Couples and Their Money – Yin and Yang

Here is my advice to couples who are facing financial challenges and don’t see eye to eye on the value of a financial planner: Work together and see if you can find consensus.They were in their late 30’s with three small children.  He was friendly and open, she was quiet and not terribly happy to be there. He’d orchestrated our meeting after finding my website and liking it so much he called me.

Like many Americans, they are caught in a financial “perfect storm.”  They got married 6 years ago and decided to have a family. After the first child was born 4 years ago, she left her job to be a full time mom. They now have a 2 year old and a newborn as well.

The American Dream

In 2006, they put 20% down on a million dollar home.  Back then (it seems like another age entirely), not having the income to support the mortgage payments on an $800,000 loan was no big deal. You just “stated your income” and secured an interest-only loan.  And voila! Home ownership was yours – the American Dream.

Fast forward three years. The ITI (Interest, Tax and Insurance) payments are killing their budget, vacations are out, they’re having a hard time finding the money they need for home improvements and funding college savings accounts.  To add insult to injury, the company she worked for went bankrupt, and all of her retirement savings was in company stock which is now worthless.

Stormy Weather

She tried freelancing,  but with three young children, concentration is difficult and the stress level is climbing. His employer has announced no more matching funds for the retirement account and no cost of living raises this year. Serious storm clouds are gathering on this couple’s financial horizon.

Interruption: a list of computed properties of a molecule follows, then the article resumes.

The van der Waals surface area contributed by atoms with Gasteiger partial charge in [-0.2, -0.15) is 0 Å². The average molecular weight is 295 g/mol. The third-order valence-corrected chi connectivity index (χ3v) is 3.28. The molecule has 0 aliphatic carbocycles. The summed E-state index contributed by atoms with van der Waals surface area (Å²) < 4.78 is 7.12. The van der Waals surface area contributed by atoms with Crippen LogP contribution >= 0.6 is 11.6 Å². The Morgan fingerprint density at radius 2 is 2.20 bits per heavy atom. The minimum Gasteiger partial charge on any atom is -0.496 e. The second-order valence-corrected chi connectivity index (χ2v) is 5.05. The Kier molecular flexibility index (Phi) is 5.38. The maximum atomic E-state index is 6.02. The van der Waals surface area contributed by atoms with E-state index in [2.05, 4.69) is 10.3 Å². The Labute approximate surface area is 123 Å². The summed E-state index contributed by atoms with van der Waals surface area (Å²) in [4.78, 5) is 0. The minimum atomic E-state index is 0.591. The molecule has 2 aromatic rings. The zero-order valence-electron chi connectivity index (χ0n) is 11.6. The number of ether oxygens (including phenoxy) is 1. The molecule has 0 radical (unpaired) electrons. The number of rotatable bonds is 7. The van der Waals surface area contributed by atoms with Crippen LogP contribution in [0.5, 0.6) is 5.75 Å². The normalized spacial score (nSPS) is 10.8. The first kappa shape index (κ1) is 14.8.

Love and Money

Given what is happening to this couple, I found myself surprised that only one of them – the husband – wanted to meet with me. It was rough sledding with his wife – she wasn’t convinced I could help and was quite firm in her convictions. But credit where credit is due, she did come to the meeting. Truth to tell, it’s usually the other way around. Such is married life, I suppose. You like camping, I like bed & breakfast’s, you  like parties, I like quiet nights at home, you want a financial planner, I want a vacation. Yin meet Yang.

Advice and Consent

Here is my advice to couples who are facing financial challenges and don’t see eye to eye on the value of a financial planner: Work together and see if you can find consensus.

Remember one of the rules of marketing: What’s In It For Me? Help your partner understand there are benefits.  Even though the process may be uncomfortable, and difficult to understand, the end results are what matter most.

It’s one thing to say, “We have to have a financial planner because we don’t know what we’re doing” vs “If we get a financial planner to help us, we increase the chances that we can put Peter and Julie through college and have a decent retirement. Without that kind of help, I’m not sure how we can do those things. Will you help me?” Stress the long term and short term benefits.

Or, you can take a different attitude all together… as  another reticent  spouse said to me at the end of a recent interview:  “Oh, you mean I can pay you to listen to him nag about our money… that sounds really good to me.”

Say Goodbye to Your Money Troubles

Which brings me to a very important reality:  Money troubles are a leading cause of strife in a marriage and often times can lead to divorce.

If an objective advisor can help you to communicate about money and develop a workable plan which in turn leads to a more harmonious relationship… wouldn’t it be worth it?

So what do you think? 

Does this couple need a comprehensive financial plan?  Will he persuade her? Will she come around? Would love to know your thoughts.

Do you want to manage your money (and life!) better?

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